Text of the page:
A Web site reported the house is currently for sale, asking price $399,000. A real estate agent advertising the sale refused to comment when contacted by a reporter.


On the 20th anniversary of Kelly's death, a first-term Long Island prosecutor reported that investigators have quietly reopened their murder investigation. The Tinyes family has always suspected that Robert Golub's brother John made the phone call that lured Kelly to the home.

Police and prosecutors at the time never accused the younger Golub of any involvement. But Richard Tinyes Jr. insists that moments before his big sister was last seen alive, he took a call from someone named "John" asking to speak with Kelly. She scampered off to the Golub house after the call, never to be seen alive again.

Now 28, Tinyes cannot say for certain that the caller was John Golub, but investigators are hoping the publicity jogs someone's memory about what happened. Without providing details, District Attorney Kathleen Rice said "there's legitimate information that we have uncovered that really has added to the mystery."

John Golub, who lives in another state, has always denied any involvement in the killing, said his lawyer, John Lewis. The attorney said he was confident the latest investigation would be another dead-end for prosecutors.

Robert Golub was convicted of murder. Now 41, he is serving 25 years to life at Green Haven Prison; he still denies that he had anything to do with his neighbor's death. He no longer speaks with his brother because of differences over the Tinyes case — differences he declined to explain in an interview with the Long Island newspaper Newsday.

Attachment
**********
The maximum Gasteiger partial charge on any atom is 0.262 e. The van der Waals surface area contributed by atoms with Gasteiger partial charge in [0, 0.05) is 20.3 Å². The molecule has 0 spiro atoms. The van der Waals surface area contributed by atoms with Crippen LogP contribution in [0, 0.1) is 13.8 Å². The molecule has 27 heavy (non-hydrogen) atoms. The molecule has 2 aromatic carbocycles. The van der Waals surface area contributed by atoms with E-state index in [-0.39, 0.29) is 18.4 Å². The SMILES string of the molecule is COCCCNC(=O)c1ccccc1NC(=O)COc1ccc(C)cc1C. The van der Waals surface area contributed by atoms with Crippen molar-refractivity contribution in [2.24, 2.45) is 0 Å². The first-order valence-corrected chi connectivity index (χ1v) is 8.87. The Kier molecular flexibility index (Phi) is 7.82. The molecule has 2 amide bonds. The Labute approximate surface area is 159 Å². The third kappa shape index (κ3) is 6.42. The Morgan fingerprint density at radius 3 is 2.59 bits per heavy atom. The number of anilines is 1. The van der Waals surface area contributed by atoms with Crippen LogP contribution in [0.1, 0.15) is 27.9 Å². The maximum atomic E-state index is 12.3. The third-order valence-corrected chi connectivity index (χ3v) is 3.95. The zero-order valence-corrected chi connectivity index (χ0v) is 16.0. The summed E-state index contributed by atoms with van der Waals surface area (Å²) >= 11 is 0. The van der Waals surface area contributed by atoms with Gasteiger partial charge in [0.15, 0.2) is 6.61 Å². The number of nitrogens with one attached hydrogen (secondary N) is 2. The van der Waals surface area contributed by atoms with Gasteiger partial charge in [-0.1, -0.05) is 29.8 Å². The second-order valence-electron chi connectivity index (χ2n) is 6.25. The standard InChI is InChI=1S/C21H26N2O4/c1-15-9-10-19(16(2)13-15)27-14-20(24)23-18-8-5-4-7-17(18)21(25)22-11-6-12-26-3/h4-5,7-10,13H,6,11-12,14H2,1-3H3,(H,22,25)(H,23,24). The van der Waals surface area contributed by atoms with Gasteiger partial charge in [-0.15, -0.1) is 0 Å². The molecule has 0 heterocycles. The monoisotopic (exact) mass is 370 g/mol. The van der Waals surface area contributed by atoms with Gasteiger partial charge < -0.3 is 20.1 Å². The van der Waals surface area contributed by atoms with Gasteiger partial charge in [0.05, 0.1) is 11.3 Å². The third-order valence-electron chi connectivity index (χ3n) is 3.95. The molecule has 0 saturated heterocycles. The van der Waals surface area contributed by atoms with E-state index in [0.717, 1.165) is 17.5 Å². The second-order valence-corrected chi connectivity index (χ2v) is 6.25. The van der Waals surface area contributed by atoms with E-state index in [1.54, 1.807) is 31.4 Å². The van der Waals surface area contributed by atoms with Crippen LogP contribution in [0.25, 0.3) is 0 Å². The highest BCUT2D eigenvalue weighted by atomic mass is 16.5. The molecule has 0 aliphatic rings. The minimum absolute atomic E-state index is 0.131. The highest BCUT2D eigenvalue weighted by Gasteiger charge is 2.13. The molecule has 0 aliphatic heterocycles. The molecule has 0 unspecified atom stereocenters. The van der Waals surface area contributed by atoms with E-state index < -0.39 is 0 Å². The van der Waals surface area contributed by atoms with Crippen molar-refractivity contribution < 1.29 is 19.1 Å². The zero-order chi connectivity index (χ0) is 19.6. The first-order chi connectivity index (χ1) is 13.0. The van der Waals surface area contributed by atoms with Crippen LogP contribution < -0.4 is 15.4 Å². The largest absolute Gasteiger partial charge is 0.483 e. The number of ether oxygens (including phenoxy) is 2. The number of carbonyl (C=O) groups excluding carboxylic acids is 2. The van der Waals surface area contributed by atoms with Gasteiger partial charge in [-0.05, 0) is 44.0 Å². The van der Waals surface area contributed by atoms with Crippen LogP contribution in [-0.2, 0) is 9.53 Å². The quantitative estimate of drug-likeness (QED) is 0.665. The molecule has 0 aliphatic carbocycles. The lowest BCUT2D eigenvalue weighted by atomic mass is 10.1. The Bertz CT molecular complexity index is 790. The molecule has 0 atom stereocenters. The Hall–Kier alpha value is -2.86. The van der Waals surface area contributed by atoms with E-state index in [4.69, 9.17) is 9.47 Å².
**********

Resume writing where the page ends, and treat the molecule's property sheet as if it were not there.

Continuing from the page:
He did, however, say that he was willing to talk with Richard Tinyes and express his sorrow over Kelly Ann Tinyes' death.

"She's tragedy No. 1," he said. "I'm tragedy No. 2."


Horton Road wasn't always a constant reminder of tragedy and sorrow.

Nearly two dozen children lived on the block when Kelly was killed, recalls Pamela DeLuca, who sees the Tinyes home to her right and the Golub home to her left when she looks out her front door.

In the summertime, there were block parties, she recalls. "Everybody got together in the middle of the block. And we had Easter egg hunts. Come Halloween, we would put out hot chocolate; we would have a little party for the kids on the block. There was 23 children on this block and everybody watched out for each other and everybody was very close with each other."

Then came March 3, 1989.

"It rocked our world and changed our life," DeLuca recalls. "It could have been so different if they (the Golubs) handled themselves differently."

DeLuca's daughter, Laura, was 9 at the time and remembers Kelly baby-sitting for her family.

"We were all friendly neighbors and once this happened it ruined a part of all of us," she recalled at a recent 34th birthday celebration for Kelly, where dozens of pink and purple balloons were released skyward in tribute. "It took innocence away from all the children and it put a division between the block. You still feel that to this day.

"Kelly was such a presence that anywhere you look, you have fond memories of her and growing up with her. And then walking halfway down the street to their house, you're reminded of nothing but horror."

Tom Callahan, whose house is next to the Golubs, said except for the annual birthday celebration, most people want to put the ordeal in the past. "Nobody bothers with anybody," he said. "Except for three or four families, everybody's very quiet. They just want to get on with their lives. It's happened, it's over with, you have to move on.

"Twenty years is a long time ago."